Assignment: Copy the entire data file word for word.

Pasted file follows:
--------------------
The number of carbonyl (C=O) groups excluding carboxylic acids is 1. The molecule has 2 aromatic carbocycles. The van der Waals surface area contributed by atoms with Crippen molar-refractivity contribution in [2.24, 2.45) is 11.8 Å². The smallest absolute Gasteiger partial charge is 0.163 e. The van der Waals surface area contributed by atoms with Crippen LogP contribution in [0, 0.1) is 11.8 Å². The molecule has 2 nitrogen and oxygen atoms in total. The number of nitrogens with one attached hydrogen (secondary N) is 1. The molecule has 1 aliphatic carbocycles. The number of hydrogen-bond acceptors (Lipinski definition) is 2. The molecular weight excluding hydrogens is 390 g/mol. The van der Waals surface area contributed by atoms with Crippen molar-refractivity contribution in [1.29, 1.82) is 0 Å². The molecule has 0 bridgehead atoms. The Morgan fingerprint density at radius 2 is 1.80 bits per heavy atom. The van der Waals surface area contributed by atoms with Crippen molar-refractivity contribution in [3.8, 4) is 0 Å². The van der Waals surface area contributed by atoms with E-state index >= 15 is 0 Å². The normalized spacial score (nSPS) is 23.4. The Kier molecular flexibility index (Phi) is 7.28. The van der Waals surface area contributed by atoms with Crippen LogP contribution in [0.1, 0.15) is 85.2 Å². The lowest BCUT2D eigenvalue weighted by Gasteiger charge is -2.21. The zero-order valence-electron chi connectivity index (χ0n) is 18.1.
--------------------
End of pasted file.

The number of carbonyl (C=O) groups excluding carboxylic acids is 1. The molecule has 2 aromatic carbocycles. The van der Waals surface area contributed by atoms with Crippen molar-refractivity contribution in [2.24, 2.45) is 11.8 Å². The smallest absolute Gasteiger partial charge is 0.163 e. The van der Waals surface area contributed by atoms with Crippen LogP contribution in [0, 0.1) is 11.8 Å². The molecule has 2 nitrogen and oxygen atoms in total. The number of nitrogens with one attached hydrogen (secondary N) is 1. The molecule has 1 aliphatic carbocycles. The number of hydrogen-bond acceptors (Lipinski definition) is 2. The molecular weight excluding hydrogens is 390 g/mol. The van der Waals surface area contributed by atoms with Crippen molar-refractivity contribution in [1.29, 1.82) is 0 Å². The molecule has 0 bridgehead atoms. The Morgan fingerprint density at radius 2 is 1.80 bits per heavy atom. The van der Waals surface area contributed by atoms with Crippen molar-refractivity contribution in [3.8, 4) is 0 Å². The van der Waals surface area contributed by atoms with E-state index >= 15 is 0 Å². The normalized spacial score (nSPS) is 23.4. The Kier molecular flexibility index (Phi) is 7.28. The van der Waals surface area contributed by atoms with Crippen LogP contribution in [0.1, 0.15) is 85.2 Å². The lowest BCUT2D eigenvalue weighted by Gasteiger charge is -2.21. The zero-order valence-electron chi connectivity index (χ0n) is 18.1.